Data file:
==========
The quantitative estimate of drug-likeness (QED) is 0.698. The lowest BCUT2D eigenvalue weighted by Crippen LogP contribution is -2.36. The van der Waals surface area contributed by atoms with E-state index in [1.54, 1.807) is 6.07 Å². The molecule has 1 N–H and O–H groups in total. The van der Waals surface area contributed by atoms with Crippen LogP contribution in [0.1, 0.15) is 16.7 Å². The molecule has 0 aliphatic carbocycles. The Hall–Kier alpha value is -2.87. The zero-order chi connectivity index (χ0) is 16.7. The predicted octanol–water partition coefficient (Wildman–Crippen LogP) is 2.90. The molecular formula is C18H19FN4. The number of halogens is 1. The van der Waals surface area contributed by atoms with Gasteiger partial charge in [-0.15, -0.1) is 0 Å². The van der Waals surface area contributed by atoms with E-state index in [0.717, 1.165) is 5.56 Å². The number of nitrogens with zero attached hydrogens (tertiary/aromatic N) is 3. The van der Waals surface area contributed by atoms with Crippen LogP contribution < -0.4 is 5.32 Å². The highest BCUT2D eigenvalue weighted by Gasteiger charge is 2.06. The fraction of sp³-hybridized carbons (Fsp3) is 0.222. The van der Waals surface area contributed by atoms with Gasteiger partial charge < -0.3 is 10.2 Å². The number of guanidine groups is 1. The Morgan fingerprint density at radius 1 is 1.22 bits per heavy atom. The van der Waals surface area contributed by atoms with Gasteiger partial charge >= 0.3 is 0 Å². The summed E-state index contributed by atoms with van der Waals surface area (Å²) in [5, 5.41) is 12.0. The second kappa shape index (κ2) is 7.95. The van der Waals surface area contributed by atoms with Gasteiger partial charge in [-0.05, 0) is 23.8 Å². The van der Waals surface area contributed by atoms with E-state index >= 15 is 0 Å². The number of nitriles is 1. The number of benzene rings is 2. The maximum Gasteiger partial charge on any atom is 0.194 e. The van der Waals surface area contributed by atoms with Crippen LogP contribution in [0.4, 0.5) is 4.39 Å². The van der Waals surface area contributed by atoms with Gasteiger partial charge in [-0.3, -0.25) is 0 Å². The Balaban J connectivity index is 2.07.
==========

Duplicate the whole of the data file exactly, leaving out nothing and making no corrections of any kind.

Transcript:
The quantitative estimate of drug-likeness (QED) is 0.698. The lowest BCUT2D eigenvalue weighted by Crippen LogP contribution is -2.36. The van der Waals surface area contributed by atoms with E-state index in [1.54, 1.807) is 6.07 Å². The molecule has 1 N–H and O–H groups in total. The van der Waals surface area contributed by atoms with Crippen LogP contribution in [0.1, 0.15) is 16.7 Å². The molecule has 0 aliphatic carbocycles. The Hall–Kier alpha value is -2.87. The zero-order chi connectivity index (χ0) is 16.7. The predicted octanol–water partition coefficient (Wildman–Crippen LogP) is 2.90. The molecular formula is C18H19FN4. The number of halogens is 1. The van der Waals surface area contributed by atoms with Gasteiger partial charge in [-0.15, -0.1) is 0 Å². The van der Waals surface area contributed by atoms with E-state index in [0.717, 1.165) is 5.56 Å². The number of nitrogens with zero attached hydrogens (tertiary/aromatic N) is 3. The van der Waals surface area contributed by atoms with Crippen LogP contribution < -0.4 is 5.32 Å². The highest BCUT2D eigenvalue weighted by Gasteiger charge is 2.06. The fraction of sp³-hybridized carbons (Fsp3) is 0.222. The van der Waals surface area contributed by atoms with Gasteiger partial charge < -0.3 is 10.2 Å². The number of guanidine groups is 1. The Morgan fingerprint density at radius 1 is 1.22 bits per heavy atom. The van der Waals surface area contributed by atoms with Gasteiger partial charge >= 0.3 is 0 Å². The summed E-state index contributed by atoms with van der Waals surface area (Å²) in [5, 5.41) is 12.0. The second kappa shape index (κ2) is 7.95. The van der Waals surface area contributed by atoms with Gasteiger partial charge in [-0.05, 0) is 23.8 Å². The van der Waals surface area contributed by atoms with E-state index >= 15 is 0 Å². The number of nitriles is 1. The number of benzene rings is 2. The maximum Gasteiger partial charge on any atom is 0.194 e. The van der Waals surface area contributed by atoms with Crippen LogP contribution in [0.4, 0.5) is 4.39 Å². The van der Waals surface area contributed by atoms with Gasteiger partial charge in [-0.3, -0.25) is 0 Å². The Balaban J connectivity index is 2.07.